Portfolio district reform meets school turnaround

Julie A. Marsh (Rossier School of Education, University of Southern California, Los Angeles, California, USA)
Katharine O. Strunk (Rossier School of Education, University of Southern California, Los Angeles, California, USA)
Susan Bush (Rossier School of Education, University of Southern California, Los Angeles, California, USA)

Journal of Educational Administration

ISSN: 0957-8234

Publication date: 28 June 2013



Despite the popularity of school “turnaround” and “portfolio district” management as solutions to low performance, there has been limited research on these strategies. The purpose of this paper is to address this gap by exploring the strategic case of Los Angeles Unified School District's Public School Choice Initiative (PSCI) which combined both of these reforms. It examines how core mechanisms of change played out in schools and communities during the first two years of implementation.


The paper draws on a mixed methods study, combining data from surveys, case studies, leader interviews, observations, and document review. It is guided by a conceptual framework grounded in research on school turnaround and portfolio districts, along with the district's implicit theory of change.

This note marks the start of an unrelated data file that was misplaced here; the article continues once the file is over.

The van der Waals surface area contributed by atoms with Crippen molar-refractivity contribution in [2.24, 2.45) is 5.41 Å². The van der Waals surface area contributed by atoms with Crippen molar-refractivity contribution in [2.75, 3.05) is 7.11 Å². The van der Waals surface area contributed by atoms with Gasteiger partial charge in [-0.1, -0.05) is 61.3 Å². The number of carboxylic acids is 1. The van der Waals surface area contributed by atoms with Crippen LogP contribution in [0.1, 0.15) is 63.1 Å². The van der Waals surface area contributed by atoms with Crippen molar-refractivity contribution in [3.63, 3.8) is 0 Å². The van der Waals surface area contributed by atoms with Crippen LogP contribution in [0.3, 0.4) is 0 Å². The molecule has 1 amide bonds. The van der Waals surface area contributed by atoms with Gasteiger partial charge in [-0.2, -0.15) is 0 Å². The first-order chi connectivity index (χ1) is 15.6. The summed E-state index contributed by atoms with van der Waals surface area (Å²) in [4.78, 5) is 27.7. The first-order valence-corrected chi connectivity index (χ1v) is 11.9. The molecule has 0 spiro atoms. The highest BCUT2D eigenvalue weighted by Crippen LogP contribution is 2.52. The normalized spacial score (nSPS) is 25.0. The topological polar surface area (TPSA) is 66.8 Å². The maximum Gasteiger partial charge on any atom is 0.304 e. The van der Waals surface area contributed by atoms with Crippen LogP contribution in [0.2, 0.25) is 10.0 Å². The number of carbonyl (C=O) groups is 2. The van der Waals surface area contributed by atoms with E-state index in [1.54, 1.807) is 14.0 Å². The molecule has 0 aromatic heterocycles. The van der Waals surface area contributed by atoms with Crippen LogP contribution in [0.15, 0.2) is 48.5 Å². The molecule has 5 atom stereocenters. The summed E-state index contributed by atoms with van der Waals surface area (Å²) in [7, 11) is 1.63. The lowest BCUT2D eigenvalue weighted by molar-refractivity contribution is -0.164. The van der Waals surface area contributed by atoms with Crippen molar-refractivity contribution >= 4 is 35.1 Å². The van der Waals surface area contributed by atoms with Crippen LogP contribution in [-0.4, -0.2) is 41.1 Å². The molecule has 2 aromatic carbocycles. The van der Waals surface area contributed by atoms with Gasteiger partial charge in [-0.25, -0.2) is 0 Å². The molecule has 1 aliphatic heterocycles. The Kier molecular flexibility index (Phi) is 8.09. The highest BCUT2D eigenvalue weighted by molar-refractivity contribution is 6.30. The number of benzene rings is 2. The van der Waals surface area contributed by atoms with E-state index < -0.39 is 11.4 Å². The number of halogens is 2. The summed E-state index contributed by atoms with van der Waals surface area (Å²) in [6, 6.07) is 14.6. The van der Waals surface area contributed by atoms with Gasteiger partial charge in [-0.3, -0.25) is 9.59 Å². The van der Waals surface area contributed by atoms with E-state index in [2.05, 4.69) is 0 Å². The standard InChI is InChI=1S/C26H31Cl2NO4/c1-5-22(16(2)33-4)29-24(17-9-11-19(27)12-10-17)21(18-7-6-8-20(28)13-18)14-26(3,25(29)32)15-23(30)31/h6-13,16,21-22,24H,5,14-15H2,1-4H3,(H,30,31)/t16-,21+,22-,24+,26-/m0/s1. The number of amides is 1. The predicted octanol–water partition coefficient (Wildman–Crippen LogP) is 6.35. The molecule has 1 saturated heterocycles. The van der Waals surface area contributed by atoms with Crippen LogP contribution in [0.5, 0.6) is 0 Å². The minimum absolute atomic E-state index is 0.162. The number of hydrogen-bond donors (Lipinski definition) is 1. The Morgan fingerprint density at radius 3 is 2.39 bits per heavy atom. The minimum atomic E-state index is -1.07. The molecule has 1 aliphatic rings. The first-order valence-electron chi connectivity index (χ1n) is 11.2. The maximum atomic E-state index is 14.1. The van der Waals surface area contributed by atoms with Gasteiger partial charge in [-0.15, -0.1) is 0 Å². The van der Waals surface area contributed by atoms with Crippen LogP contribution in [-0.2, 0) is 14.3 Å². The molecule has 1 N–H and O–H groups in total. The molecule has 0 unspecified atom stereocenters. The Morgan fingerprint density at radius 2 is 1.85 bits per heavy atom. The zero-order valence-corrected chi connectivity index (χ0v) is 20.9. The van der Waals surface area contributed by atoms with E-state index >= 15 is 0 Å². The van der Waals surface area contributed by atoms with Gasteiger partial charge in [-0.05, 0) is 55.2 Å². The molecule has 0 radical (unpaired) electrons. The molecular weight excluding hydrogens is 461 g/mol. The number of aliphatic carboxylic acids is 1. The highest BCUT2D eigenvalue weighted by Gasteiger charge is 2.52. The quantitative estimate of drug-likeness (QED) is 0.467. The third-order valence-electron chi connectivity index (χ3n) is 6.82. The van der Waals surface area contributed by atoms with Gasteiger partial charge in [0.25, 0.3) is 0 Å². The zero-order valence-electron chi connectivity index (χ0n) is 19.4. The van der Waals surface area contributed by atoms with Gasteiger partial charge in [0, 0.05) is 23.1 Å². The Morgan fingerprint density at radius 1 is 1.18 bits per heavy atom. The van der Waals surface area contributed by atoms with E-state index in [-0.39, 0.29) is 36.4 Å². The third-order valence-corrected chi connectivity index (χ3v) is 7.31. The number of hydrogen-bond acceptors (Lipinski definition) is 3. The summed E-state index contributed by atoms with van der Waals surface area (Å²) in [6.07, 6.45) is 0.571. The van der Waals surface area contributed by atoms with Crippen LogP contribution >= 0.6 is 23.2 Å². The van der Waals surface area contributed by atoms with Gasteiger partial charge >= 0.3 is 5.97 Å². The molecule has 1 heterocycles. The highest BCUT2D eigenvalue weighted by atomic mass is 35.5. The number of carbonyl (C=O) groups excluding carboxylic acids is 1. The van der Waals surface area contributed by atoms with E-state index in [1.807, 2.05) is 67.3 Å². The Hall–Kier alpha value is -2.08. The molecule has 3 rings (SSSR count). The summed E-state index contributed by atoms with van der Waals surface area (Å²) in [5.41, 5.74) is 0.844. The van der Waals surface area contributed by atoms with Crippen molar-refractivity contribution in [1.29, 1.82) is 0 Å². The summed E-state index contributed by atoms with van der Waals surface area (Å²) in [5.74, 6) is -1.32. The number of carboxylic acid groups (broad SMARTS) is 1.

The paper finds early success in attracting diverse stakeholder participation, supporting plan development, and ensuring transparency. However, data also indicate difficulty establishing understanding and buy‐in, engaging parents and community, attracting sufficient supply of applicants, maintaining neutrality and the perception of fairness, and avoiding unintended consequences of competition – all of which weakened key mechanisms of change.

Research limitations/implications

Data from parent focus groups and school sites may not be representative of the entire population of parents and schools, and data come from a short period of time.

Practical implications

The paper finds that developing processes and procedures to support complex reform takes time and identifies roadblocks others may face when implementing school turnaround and portfolio management. The research suggests districts invest in ways to ensure neutrality and create a level playing field. It also indicates that leaders should anticipate challenges to engaging parents and community members, such as language and literacy barriers, and invest in the development of unbiased, high‐quality information and opportunities that include sufficient time and support to ensure understanding.


This paper begins to fill a gap in research on popular reform strategies for improving low‐performing schools.



Marsh, J., Strunk, K. and Bush, S. (2013), "Portfolio district reform meets school turnaround ", Journal of Educational Administration, Vol. 51 No. 4, pp. 498-527. https://doi.org/10.1108/09578231311325677

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